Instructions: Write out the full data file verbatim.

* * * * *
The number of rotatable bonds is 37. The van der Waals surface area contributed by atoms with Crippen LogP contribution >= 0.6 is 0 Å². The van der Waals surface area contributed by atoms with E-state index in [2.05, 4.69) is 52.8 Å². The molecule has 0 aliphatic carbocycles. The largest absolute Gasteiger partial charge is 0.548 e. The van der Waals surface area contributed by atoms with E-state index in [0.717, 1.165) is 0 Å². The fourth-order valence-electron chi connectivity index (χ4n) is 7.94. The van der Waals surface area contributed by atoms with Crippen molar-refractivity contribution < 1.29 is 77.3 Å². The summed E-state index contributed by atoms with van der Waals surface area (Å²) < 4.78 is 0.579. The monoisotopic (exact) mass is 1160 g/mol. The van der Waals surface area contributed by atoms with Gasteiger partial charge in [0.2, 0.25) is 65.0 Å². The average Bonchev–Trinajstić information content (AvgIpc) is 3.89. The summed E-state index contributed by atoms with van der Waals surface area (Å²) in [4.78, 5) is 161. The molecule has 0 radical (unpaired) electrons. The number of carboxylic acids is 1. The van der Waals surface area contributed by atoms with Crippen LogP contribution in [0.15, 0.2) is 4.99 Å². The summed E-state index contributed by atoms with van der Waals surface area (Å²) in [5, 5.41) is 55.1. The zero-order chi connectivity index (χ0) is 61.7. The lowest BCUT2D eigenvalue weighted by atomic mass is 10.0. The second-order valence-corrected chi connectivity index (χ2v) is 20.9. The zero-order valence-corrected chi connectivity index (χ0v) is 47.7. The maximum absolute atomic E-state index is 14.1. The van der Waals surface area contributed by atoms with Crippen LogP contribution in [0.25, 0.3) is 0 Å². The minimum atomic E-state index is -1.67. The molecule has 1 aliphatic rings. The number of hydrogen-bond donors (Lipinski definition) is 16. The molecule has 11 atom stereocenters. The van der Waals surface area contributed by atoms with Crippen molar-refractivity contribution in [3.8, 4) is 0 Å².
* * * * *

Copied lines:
The number of rotatable bonds is 37. The van der Waals surface area contributed by atoms with Crippen LogP contribution >= 0.6 is 0 Å². The van der Waals surface area contributed by atoms with E-state index in [2.05, 4.69) is 52.8 Å². The molecule has 0 aliphatic carbocycles. The largest absolute Gasteiger partial charge is 0.548 e. The van der Waals surface area contributed by atoms with E-state index in [0.717, 1.165) is 0 Å². The fourth-order valence-electron chi connectivity index (χ4n) is 7.94. The van der Waals surface area contributed by atoms with Crippen molar-refractivity contribution < 1.29 is 77.3 Å². The summed E-state index contributed by atoms with van der Waals surface area (Å²) < 4.78 is 0.579. The monoisotopic (exact) mass is 1160 g/mol. The van der Waals surface area contributed by atoms with Gasteiger partial charge in [0.2, 0.25) is 65.0 Å². The average Bonchev–Trinajstić information content (AvgIpc) is 3.89. The summed E-state index contributed by atoms with van der Waals surface area (Å²) in [4.78, 5) is 161. The molecule has 0 radical (unpaired) electrons. The number of carboxylic acids is 1. The van der Waals surface area contributed by atoms with Crippen LogP contribution in [0.15, 0.2) is 4.99 Å². The summed E-state index contributed by atoms with van der Waals surface area (Å²) in [5, 5.41) is 55.1. The zero-order chi connectivity index (χ0) is 61.7. The lowest BCUT2D eigenvalue weighted by atomic mass is 10.0. The second-order valence-corrected chi connectivity index (χ2v) is 20.9. The zero-order valence-corrected chi connectivity index (χ0v) is 47.7. The maximum absolute atomic E-state index is 14.1. The van der Waals surface area contributed by atoms with Crippen LogP contribution in [0.25, 0.3) is 0 Å². The minimum atomic E-state index is -1.67. The molecule has 1 aliphatic rings. The number of hydrogen-bond donors (Lipinski definition) is 16. The molecule has 11 atom stereocenters. The van der Waals surface area contributed by atoms with Crippen molar-refractivity contribution in [3.8, 4) is 0 Å².